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At 5:46 p.m. on Saturday, September 5, the National Weather Service issued a severe weather warning for northeastern San Diego County, near Borrego Springs. On the Weather Channel, the news-crawl bulletin was repeated over and over for about an hour and a half at the bottom of the TV screen. When the message would repeat, emergency alert tones would sound for a few seconds. The message did not appear on any other TV or cable channel.

The bulletin read, “Very heavy rain from a thunderstorm producing flash flooding near Ocotillo Wells. Locations in the warning include but are not limited to Ocotillo Wells. Flash flooding is likely along Old Kane Springs Road...Split Mountain Road...and portions of Highway 78. Additional thunderstorms developing near Borrego Springs may also become capable of producing flash flooding within the next hour. Precautionary/preparedness actions… Do not drive your vehicle into areas where the water covers the roadway. The water depth may be too great to allow your car to cross safely. Move to higher ground. Most flood deaths occur in automobiles. Never drive your vehicle into areas where the water covers the roadway. Flood waters are usually deeper than they appear.”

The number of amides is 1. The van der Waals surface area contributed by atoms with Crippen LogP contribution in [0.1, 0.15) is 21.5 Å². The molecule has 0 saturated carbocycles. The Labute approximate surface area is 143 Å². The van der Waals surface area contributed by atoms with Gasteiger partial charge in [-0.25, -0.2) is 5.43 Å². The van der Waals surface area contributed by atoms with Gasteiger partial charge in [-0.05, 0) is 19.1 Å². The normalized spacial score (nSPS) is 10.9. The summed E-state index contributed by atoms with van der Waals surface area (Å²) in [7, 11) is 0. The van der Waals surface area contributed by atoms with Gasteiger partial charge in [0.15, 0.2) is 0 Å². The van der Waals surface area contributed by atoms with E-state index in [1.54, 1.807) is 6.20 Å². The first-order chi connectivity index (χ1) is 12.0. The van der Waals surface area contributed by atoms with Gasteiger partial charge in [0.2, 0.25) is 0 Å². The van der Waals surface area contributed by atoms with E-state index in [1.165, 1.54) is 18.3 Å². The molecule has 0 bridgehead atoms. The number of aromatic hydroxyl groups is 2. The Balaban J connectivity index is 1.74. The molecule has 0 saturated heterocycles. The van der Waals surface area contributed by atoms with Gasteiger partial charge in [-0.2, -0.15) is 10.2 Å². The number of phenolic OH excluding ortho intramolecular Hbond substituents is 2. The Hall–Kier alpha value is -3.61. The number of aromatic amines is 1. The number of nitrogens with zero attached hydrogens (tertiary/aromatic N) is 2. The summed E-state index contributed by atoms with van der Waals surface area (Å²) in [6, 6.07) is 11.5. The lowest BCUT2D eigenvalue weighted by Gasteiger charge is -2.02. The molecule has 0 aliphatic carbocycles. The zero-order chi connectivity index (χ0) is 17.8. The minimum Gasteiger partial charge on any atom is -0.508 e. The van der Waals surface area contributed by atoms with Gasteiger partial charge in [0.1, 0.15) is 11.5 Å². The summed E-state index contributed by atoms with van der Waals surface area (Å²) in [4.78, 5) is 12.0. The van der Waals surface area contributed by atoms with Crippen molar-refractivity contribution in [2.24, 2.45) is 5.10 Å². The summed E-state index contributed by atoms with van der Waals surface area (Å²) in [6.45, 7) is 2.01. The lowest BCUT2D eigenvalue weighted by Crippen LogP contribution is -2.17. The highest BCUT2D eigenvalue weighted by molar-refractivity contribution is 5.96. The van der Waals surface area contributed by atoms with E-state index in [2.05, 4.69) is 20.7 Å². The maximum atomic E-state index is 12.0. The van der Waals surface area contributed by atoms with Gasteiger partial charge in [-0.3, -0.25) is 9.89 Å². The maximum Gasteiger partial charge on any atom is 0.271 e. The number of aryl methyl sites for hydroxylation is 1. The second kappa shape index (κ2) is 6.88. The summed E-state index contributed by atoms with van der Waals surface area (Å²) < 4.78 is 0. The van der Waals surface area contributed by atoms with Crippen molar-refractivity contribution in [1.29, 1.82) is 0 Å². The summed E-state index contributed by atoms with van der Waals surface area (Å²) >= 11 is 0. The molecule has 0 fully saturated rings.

The warning also gave longitude and latitude coordinates for affected areas. At 6:20 p.m., I asked the California Highway Patrol if they received the National Weather Service warning. The dispatcher said they usually only get alerts of major events such as an earthquake or tsunami warning. For weather issues, they depend on their units in the field to report what’s going on. He said that, so far, there had been no report of campground evacuations or road closures in the desert area.

Around 6:30 p.m., I phoned two hotels in the area. Both front-desk clerks reported heavy rain in the previous hour but it had stopped by then. I asked how someone living in the desert would know there was a severe weather warning. Veronica at the Borrego Springs Resort said, “We pretty much [know] just by looking up and seeing it.”

In the reported storm epicenter, I spoke with a firefighter at the Ocotillo volunteer fire station. He reported they had some lightning and a little rain, but that only heavy cloud cover was overhead. By 7:30 p.m., the weather service had canceled the warning and reported that the thunderstorms had diminished and moved into Imperial County.

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